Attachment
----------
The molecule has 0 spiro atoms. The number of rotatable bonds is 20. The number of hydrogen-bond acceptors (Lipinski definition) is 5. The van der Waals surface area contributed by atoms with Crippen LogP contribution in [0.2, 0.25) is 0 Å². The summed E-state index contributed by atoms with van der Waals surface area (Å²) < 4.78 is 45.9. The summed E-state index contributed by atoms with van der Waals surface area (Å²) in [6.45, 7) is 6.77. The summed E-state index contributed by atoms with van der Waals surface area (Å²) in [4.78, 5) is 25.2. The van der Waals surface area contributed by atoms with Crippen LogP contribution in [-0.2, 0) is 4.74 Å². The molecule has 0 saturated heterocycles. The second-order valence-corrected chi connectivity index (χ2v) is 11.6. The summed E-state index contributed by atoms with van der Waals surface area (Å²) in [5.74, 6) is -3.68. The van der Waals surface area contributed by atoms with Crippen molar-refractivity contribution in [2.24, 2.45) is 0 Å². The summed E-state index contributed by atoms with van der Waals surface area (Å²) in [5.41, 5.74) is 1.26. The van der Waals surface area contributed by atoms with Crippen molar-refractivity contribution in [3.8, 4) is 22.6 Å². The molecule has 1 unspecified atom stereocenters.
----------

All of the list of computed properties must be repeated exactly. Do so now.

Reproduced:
The molecule has 0 spiro atoms. The number of rotatable bonds is 20. The number of hydrogen-bond acceptors (Lipinski definition) is 5. The van der Waals surface area contributed by atoms with Crippen LogP contribution in [0.2, 0.25) is 0 Å². The summed E-state index contributed by atoms with van der Waals surface area (Å²) < 4.78 is 45.9. The summed E-state index contributed by atoms with van der Waals surface area (Å²) in [6.45, 7) is 6.77. The summed E-state index contributed by atoms with van der Waals surface area (Å²) in [4.78, 5) is 25.2. The van der Waals surface area contributed by atoms with Crippen LogP contribution in [-0.2, 0) is 4.74 Å². The molecule has 0 saturated heterocycles. The second-order valence-corrected chi connectivity index (χ2v) is 11.6. The summed E-state index contributed by atoms with van der Waals surface area (Å²) in [5.74, 6) is -3.68. The van der Waals surface area contributed by atoms with Crippen molar-refractivity contribution in [2.24, 2.45) is 0 Å². The summed E-state index contributed by atoms with van der Waals surface area (Å²) in [5.41, 5.74) is 1.26. The van der Waals surface area contributed by atoms with Crippen molar-refractivity contribution in [3.8, 4) is 22.6 Å². The molecule has 1 unspecified atom stereocenters.